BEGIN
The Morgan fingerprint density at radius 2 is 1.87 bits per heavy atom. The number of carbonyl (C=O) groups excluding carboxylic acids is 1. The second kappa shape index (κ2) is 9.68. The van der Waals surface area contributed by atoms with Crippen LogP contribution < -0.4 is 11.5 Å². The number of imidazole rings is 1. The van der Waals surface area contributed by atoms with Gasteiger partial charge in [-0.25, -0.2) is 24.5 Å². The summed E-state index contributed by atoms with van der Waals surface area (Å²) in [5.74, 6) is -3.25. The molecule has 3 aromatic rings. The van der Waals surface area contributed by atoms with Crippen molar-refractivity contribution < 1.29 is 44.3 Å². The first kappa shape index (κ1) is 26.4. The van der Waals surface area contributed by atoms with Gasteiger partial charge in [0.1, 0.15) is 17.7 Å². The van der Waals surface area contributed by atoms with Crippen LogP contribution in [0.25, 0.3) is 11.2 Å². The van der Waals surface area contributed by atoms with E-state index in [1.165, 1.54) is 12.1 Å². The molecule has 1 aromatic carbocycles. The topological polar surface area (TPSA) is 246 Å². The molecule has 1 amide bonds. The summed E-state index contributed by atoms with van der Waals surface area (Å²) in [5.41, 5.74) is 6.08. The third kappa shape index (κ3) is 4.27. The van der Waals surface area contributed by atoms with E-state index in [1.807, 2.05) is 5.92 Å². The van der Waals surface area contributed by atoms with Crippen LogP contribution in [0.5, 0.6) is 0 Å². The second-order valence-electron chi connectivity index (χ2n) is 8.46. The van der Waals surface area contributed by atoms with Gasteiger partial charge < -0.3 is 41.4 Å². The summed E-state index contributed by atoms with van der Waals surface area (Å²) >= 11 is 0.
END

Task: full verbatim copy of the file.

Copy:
The Morgan fingerprint density at radius 2 is 1.87 bits per heavy atom. The number of carbonyl (C=O) groups excluding carboxylic acids is 1. The second kappa shape index (κ2) is 9.68. The van der Waals surface area contributed by atoms with Crippen LogP contribution < -0.4 is 11.5 Å². The number of imidazole rings is 1. The van der Waals surface area contributed by atoms with Gasteiger partial charge in [-0.25, -0.2) is 24.5 Å². The summed E-state index contributed by atoms with van der Waals surface area (Å²) in [5.74, 6) is -3.25. The molecule has 3 aromatic rings. The van der Waals surface area contributed by atoms with Crippen molar-refractivity contribution < 1.29 is 44.3 Å². The first kappa shape index (κ1) is 26.4. The van der Waals surface area contributed by atoms with Gasteiger partial charge in [0.1, 0.15) is 17.7 Å². The van der Waals surface area contributed by atoms with Crippen LogP contribution in [0.25, 0.3) is 11.2 Å². The van der Waals surface area contributed by atoms with E-state index in [1.165, 1.54) is 12.1 Å². The molecule has 1 aromatic carbocycles. The topological polar surface area (TPSA) is 246 Å². The molecule has 1 amide bonds. The summed E-state index contributed by atoms with van der Waals surface area (Å²) in [5.41, 5.74) is 6.08. The third kappa shape index (κ3) is 4.27. The van der Waals surface area contributed by atoms with E-state index in [1.807, 2.05) is 5.92 Å². The van der Waals surface area contributed by atoms with Crippen LogP contribution in [0.5, 0.6) is 0 Å². The second-order valence-electron chi connectivity index (χ2n) is 8.46. The van der Waals surface area contributed by atoms with Gasteiger partial charge < -0.3 is 41.4 Å². The summed E-state index contributed by atoms with van der Waals surface area (Å²) >= 11 is 0.